For millenniums, artists and writers have been able to generate captions from images or from images to paintings. It goes as far back to ancient Egyptian tomb paintings from 2000 B.C., to classic Chinese paintings from 1000 A.D. to the popular memes of the 2010s.


Over the past few years, the big Transformer based models have taken over the NLP world by a storm with bigger and better models streaming out from bigger compute and bigger data. However, the quality of the output has been lacking as the outputs are coherent but incomprehensible, with lots of times missing on context and semantics.

A similar problem can be observed in generating texts from images. All of the images captioning paper to date can, to a certain degree, generate descriptive texts from attending to different parts of the images. That is the understanding and language level of a two-year-old child. It’s about time we try to grow past beyond the cognitive abilities of a two-year-old and to generate a story from an image with better implicit comprehension.

My research interest is generating meaningful and yet non-descriptive texts from images. The ultimate goal is to design better image captioning systems that attempt to answer the following:

  1. How can we create statistical and machine learning models that generate non-descriptive and yet relevant image captions?
  2. How can we use statistical and machine learning models to better understand the context of an image beyond a laundry list description?

For my most recent project, Memefly, we attempt to generate memes from image inputs. We trained on a GRU network par-injected with image embedding extracted using pre-trained InceptionV3 and sentence embedding using methods outlined in Show and Tell: A Neural Image Caption Generator [Vinyals ‘14], Where to put the Image in an Image Caption Generator [Tanti ‘17], and Dank Learning: Generating Memes Using Deep Neural Networks[Peirson ‘18]. We also implemented beam-search as suggested by Professor Andrew Ng. We scrapped from various online resources a small dataset of around 108 memes and 20,000 descriptions for our training data. We implemented our network using Tensorflow Keras framework and our github repo can be found here.

During the training and evaluation process, we ran into and overcame several hurdles. The biggest challenge that we ran into is that there is no good quantitative score to measure the quality of the meme generated due to the diverse set of meme descriptions for each image. Typical metrics such as Perplexity score or BLEU score, do really measure the quality of the meme generated, neither does CIDEr which was designed for image captioning tasks. It seems that the currently available NLP metrics are great for determining distribution mapping classification models but quite insufficient for pseudo-generative models that we are trying to create.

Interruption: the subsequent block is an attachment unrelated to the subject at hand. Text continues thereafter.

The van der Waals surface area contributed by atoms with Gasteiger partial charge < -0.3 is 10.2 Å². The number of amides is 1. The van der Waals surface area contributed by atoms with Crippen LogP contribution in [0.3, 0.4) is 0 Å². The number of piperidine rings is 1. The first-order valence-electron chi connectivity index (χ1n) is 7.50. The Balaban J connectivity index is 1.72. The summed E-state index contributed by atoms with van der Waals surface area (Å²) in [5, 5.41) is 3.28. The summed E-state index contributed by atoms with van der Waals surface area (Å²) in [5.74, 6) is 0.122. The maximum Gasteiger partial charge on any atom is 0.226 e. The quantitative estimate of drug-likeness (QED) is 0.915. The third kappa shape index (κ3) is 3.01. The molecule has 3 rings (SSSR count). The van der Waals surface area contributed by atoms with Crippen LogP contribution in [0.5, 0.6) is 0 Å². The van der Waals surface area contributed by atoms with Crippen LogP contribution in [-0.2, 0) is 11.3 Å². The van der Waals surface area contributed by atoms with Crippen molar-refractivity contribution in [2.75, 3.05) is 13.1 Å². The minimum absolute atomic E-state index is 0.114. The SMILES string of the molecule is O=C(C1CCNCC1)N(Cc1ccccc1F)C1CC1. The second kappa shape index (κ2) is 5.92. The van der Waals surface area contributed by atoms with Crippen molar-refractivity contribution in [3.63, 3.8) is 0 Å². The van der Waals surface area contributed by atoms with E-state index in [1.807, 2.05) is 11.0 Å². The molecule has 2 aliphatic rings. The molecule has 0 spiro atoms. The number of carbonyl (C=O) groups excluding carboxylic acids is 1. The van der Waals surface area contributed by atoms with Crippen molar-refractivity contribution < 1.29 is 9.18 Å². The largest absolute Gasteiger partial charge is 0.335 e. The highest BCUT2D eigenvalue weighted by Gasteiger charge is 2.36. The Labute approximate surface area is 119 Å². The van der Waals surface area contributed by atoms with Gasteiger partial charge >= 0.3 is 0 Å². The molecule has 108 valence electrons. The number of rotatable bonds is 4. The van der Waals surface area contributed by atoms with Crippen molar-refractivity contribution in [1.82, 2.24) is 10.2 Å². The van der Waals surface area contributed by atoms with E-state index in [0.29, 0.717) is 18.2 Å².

Image generation using GAN faced a similar problem where there lacks any statistical metrics to evaluate the quality of generated images. Researchers from Stanford released HYPE: A Benchmark for Human eYe Perceptual Evaluation of Generative Models [Zhou, ‘19] and the associated website to tackle the problem on the image generation side. Unfortunately, there’s no such thing as language generation models. In the end, we ended up using human evaluations by doing inferencing on the small set of in-sample images in addition to a few out of sample images.

In Sample Meme Generated


Out of Sample Meme Generated


One other challenge that we faced is on generating different memes from the same image. The image caption model that we have is a deterministic process, i.e., the model will spit out the same words from the same images and text input. We attempted three methods: (a) adding Gaussian noise to the image before feeding it to our model pipeline, (b) adding Gaussian noise to the image embedding after image, and (c) choosing top N candidates from beam search. We had little success with (a) and (b) and found anecdotally that adding Gaussian noise to images or image embedding tends to produce more similar sentence outputs for different images. For example, our model tends to generate descriptions really similar to each other from portrait types meme images such as Most Interesting Man and Chuck Norris. We opt for (c) at the end, randomly choosing from the top 5 sentences generated using beam search to add varieties to our results.

Thank you for reading and please feel free to comment below.

You can use this post under the open CC BY-SA 3.0 license and cite it as:

  author = {Lee, Hanchung},
  title = {Discovering Implicit Creative Meanings in Images Using Deep Learning},
  year = {2020},
  howpublished = {Blog post},
  url = {}